Poster C68, Sunday, March 25, 1:00-3:00 pm, Exhibit Hall C
Comparing and contrasting the neural mechanisms of autobiographical memory and problem solving
Sarah L. Peters1, Carina L. Fan1; 1McGill University
Emerging research has indicated that the neural processes that support autobiographical memory retrieval are also recruited during open-ended forms of goal-oriented behaviour, such as solving personal problems. The majority of this research has focused on how the hippocampus similarly supports retrieving detailed memory and solution representations (an elaboration form of retrieval). However, in the real world, memories and solutions are not always retrieved at this level of detail. In many cases, multiple related memories or relevant solutions must be brought to mind (a generation form of retrieval). Here, we investigated the similarities and differences in the neural overlap between autobiographical memory and problem solving as a function of these two retrieval forms. In a functional Magnetic Resonance Imaging (fMRI) study, young participants viewed memory and problem solving cues. To each cue, they generated multiple exemplars (generation) and then elaborated on one exemplar in detail (elaboration). Using multivariate analysis (Partial Least Squares), we found that neural activity dissociated between the generation and elaboration forms of retrieval across tasks, such that generation was commonly associated with anterior cortical activity and elaboration with posterior cortical activity. This dissociation was also evident within the hippocampus, which showed an anterior to posterior shift from generation to elaboration. Overall, these results indicate that common retrieval demands drive neural overlap between higher cognitive tasks like autobiographical memory and problem solving.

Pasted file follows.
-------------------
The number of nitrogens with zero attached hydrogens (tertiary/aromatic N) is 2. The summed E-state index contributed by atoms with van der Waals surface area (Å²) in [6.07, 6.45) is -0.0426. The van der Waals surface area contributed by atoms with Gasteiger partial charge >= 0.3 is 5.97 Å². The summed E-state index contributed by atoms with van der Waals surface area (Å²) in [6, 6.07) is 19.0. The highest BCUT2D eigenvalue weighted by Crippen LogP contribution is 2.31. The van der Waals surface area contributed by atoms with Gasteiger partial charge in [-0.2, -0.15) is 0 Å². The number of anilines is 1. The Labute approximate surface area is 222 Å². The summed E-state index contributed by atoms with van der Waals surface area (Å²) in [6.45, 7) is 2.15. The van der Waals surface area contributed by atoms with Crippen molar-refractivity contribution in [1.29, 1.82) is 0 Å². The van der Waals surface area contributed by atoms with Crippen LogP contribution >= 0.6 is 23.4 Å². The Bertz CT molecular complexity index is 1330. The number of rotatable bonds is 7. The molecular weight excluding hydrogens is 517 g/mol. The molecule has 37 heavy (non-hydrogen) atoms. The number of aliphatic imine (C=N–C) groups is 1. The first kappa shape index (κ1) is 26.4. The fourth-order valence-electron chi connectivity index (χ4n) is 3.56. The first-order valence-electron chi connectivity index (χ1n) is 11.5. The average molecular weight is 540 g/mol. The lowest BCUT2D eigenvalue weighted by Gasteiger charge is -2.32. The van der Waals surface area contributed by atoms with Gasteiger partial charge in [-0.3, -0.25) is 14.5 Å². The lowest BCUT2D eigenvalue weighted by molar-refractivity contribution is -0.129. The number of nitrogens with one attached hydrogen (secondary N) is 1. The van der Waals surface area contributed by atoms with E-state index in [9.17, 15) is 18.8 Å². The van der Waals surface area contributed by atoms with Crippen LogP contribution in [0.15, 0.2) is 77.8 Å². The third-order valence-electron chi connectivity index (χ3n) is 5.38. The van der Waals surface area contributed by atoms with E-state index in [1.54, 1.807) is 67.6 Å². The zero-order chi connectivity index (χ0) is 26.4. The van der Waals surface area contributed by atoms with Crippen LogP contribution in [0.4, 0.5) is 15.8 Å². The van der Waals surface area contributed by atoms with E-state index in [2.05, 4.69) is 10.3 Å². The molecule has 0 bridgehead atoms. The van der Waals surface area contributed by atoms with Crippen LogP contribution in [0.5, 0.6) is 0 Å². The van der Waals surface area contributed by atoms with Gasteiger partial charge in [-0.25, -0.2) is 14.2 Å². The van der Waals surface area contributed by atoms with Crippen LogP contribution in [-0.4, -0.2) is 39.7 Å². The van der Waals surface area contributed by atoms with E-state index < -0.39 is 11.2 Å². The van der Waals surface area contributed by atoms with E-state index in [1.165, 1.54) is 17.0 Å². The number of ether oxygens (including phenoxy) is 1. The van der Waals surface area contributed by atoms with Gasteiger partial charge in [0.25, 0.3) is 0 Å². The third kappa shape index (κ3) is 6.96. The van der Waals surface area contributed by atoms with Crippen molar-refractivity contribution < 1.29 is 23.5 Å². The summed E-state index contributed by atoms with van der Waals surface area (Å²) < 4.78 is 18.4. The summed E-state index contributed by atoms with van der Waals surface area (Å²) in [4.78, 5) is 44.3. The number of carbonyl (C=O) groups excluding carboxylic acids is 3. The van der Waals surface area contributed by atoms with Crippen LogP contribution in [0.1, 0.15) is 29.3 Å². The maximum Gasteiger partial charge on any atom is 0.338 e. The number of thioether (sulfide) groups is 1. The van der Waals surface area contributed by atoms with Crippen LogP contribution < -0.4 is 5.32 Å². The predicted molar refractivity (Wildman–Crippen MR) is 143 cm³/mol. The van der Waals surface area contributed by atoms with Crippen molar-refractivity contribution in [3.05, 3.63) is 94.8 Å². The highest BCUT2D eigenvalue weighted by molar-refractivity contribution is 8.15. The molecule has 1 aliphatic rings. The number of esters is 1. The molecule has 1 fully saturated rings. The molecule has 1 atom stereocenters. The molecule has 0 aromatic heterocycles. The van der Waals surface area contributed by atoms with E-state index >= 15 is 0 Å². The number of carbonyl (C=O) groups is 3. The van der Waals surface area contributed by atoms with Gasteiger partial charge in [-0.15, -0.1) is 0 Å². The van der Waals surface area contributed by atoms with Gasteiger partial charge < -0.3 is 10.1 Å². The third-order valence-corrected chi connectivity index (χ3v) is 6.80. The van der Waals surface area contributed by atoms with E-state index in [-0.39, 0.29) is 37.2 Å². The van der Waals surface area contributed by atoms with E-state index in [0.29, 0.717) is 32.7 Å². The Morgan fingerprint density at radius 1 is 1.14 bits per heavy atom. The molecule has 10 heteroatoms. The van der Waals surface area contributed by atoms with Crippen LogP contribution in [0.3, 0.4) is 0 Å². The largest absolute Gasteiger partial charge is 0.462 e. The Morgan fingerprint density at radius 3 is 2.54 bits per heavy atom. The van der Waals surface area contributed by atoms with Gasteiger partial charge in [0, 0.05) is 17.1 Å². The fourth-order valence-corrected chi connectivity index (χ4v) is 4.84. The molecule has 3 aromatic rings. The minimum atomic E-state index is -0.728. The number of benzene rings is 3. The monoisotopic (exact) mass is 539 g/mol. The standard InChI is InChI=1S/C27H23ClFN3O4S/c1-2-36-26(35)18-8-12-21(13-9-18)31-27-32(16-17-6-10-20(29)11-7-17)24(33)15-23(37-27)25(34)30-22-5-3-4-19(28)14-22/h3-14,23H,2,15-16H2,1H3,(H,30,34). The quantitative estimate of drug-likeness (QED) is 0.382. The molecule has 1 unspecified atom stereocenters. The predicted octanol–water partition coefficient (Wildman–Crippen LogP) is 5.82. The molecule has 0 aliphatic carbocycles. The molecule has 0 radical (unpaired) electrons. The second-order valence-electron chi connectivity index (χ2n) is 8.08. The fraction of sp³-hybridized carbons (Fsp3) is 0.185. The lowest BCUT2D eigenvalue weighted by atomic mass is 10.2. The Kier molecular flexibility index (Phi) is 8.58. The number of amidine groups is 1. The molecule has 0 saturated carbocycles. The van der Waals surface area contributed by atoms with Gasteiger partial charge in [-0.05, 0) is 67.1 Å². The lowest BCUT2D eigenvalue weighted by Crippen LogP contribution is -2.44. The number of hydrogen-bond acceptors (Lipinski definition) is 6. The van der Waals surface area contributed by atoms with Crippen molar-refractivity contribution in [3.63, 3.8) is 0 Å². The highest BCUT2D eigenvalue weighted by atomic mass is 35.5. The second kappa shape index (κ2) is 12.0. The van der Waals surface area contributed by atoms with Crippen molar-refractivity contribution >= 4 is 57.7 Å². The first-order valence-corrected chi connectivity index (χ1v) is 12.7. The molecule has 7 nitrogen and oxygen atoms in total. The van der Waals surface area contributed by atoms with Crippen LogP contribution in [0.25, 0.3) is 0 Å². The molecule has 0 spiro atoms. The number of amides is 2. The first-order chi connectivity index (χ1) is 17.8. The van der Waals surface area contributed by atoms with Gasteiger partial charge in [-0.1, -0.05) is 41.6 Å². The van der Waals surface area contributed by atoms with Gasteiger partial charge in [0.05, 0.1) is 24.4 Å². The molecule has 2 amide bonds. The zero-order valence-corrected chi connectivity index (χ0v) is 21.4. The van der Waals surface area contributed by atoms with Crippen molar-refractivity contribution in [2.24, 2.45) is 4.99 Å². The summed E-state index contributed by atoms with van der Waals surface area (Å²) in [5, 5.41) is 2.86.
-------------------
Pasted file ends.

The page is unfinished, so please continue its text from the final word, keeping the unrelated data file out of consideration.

Topic Area: LONG-TERM MEMORY: Episodic